An evangelical Christian who claimed discrimination because he wasn’t allowed to display signs describing a politician as a “gay pervert” has lost his case.
Mark J Savage, a carpenter from Swords, Ireland, said he was discriminated against, harassed and victimised by the supermarket chain SuperValu after staff repeatedly removed offensive notices he posted on a community noticeboard in February 2020.
The notices falsely claimed that a prominent national politician facilitated “the sexual exploitation of innocent children by gay perverts,” according to The Irish Times.
SuperValu refused to allow Savage to use the supermarket as a platform for posting discriminatory, offensive, inflammatory and defamatory material, and barred him from its Swords outlet.
Savage went on to submit a complaint to The Workplace Relations Commission (WRC), claiming he was “upset and humiliated” when staff took the signs down as he was acting with reasonable excuse and lawful authority at all times and exercising his religious beliefs.
But it wasn’t the first time SuperValu had had to take action against the man, the WRC heard.
Back in 2019 Savage tried to post notices accusing election candidates of being sex offenders. When these were taken down he upset staff by shouting and taking photos of them, telling them they would lose their jobs. He also sent emails threatening to protest outside the store and name staff as child sex offenders.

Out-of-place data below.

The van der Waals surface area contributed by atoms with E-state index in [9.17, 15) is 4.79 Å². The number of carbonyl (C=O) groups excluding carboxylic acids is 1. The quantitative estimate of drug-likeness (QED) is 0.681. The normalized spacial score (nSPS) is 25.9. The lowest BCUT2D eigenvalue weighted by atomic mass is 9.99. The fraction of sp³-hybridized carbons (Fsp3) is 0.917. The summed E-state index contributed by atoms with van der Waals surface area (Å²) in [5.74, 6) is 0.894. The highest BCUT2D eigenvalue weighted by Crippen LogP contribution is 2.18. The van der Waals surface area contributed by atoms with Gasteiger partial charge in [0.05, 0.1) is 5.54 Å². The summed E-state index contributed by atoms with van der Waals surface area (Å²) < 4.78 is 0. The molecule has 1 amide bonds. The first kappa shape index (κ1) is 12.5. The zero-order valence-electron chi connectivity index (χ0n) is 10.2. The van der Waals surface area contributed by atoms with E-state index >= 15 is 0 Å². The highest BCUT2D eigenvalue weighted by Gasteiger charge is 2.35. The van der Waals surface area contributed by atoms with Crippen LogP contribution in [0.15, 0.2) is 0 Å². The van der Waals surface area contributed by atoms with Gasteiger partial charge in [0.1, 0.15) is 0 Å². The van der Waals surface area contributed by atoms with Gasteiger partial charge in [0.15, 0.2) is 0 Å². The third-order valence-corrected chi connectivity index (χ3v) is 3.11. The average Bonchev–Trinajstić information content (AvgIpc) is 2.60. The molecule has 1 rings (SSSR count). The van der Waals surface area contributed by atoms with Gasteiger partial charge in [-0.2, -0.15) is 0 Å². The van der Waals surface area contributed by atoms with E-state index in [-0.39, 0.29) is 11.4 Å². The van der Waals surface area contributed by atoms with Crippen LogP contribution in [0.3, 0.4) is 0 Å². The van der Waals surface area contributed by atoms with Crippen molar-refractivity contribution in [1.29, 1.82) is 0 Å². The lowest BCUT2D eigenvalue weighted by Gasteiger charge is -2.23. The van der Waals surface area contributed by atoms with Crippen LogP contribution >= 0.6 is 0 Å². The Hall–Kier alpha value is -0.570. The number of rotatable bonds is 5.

Later in August 2020 Savage posted another notice on the board which made similar allegations against two named employees. This is now a police matter, the store said.
They told the WRC that it appeared as though Savage was “inviting” SuperValu to remove the latest notices in order to issue fresh discrimination proceedings against the company.
Discrimination claim was ‘entirely frivolous and vexatious,’ ruling states
In its ruling, the WRC said the notice about the politician was “a homophobic slur” and untrue. The commission dismissed Savage’s case on the basis that it was “an entirely frivolous and vexatious complaint”
WRC adjudicator Pat Brady said the complainant knew the consequences of posting the notices because of previous incidents, and said defamatory, obscene, abusive and discriminatory material cannot be considered a protected expression of religious belief.
It ruled the actions of SuperValu were entirely justified for dealing with “a studied, premeditated act of provocation”.
The Irish Times reports Savage has made several other unsuccessful religious discrimination claims, including against Google and former health minister James Reilly.